State Department cables (on which Wikileaks bases its news) are the regular way the embassies communicate. It is often slow and directed to a large audience, all of whom have differential security clearances. There is very little in these Wikileaks cables which is classified in any serious fashion – that is they are classified as to distribution to non governmental receivers but they are not directed to a U.S. service population with higher levels of security with the right to access special information. These are sent on the parallel systems and directed to individuals or working groups with the need to know and whose names and titles are not listed on the heading of the cable. In other words, the State Department cables are the lowest level of reporting from overseas sites.

In many ways this is reflected in their content. When Nigerian politicians are quoted as sources in these cables it does not mean that they met with the Ambassador personally, although they are ostensibly writing the cable and signing off on the classification and distribution. These cables reflect the “chatter” within the country. Someone from the embassy met with a Nigerian who sounded off with rumours, gossip and often self-serving propaganda which was reported at the morning meeting at the embassy. The notes were then transcribed for a cable and might have included all or some of what had been told. A good ambassador can tell what was more likely to be true and could winnow out the chaff (someone like Lannon Walker or John Campbell); others (like Robin Saunders and Harold Jeter) never understood what was happening in Nigeria and passed on the gossip as if it were automatically true. In several cases these cables were challenged by rival cables transmitted by other agencies.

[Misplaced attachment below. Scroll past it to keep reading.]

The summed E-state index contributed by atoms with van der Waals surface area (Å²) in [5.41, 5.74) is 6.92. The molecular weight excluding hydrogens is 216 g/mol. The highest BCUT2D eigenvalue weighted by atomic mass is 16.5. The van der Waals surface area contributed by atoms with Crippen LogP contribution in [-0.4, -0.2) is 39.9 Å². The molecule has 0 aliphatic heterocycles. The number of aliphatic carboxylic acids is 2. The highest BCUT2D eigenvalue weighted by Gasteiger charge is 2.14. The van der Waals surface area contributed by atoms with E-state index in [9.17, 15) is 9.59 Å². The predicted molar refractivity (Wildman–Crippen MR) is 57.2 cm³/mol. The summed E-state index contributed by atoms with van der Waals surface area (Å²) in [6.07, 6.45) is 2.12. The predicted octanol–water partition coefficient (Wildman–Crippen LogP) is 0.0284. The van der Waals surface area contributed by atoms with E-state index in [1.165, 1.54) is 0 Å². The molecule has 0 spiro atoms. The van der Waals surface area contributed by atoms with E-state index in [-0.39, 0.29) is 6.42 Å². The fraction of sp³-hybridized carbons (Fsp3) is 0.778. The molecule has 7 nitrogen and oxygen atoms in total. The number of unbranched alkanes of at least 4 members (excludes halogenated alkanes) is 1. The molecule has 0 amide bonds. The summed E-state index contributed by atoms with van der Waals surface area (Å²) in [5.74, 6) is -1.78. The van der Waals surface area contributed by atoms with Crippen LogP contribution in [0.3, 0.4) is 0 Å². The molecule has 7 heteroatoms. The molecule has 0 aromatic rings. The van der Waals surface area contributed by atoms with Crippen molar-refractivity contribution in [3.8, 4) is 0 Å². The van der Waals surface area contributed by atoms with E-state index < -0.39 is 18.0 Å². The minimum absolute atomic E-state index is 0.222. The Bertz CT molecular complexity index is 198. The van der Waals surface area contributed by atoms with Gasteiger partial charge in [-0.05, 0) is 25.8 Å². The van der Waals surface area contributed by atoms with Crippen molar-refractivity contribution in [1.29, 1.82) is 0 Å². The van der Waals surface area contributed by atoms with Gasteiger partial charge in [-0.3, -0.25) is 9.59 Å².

So while the Wikileaks exposes are interesting, they are not definitive. In many cases in specialised agencies like DOD, CIA and DEA they were largely ignored in favour of more detailed reporting. In classified cables in agencies like the CIA, DIA and others it is a crucial part of the description of the information being transmitted that the full name be given, the likelihood of the information to be true (on a scale of 1 to 5), the access of the informant to the source or subject of the information (on a scale of 1 to 5) and the prior reliability of the source (usually who has a code name assigned to him/her) in previous reports. None of this is to be found in the Wikileaks documents.

So, before Nigerians get too upset about Nigerians ‘betraying their country” to foreigners they should moderate their outrage in realising that these cables, while interesting, are not necessarily completely true and may represent a casual aside by a Nigerian official in conversation with someone from the embassy. If one allows for this, they are interesting but hardly definitive of U.S. perceptions of Nigeria. The U.S. does, to a large degree, have the true information on the subject they are studying; but you won’t find this in the Wikileaks cables.

By Dr. Gary K. Busch

 

Gary K. Busch is an international trades unionist, an academic, a businessman and a political affairs and business consultant for 40 years, and has traveled and worked extensively in Africa.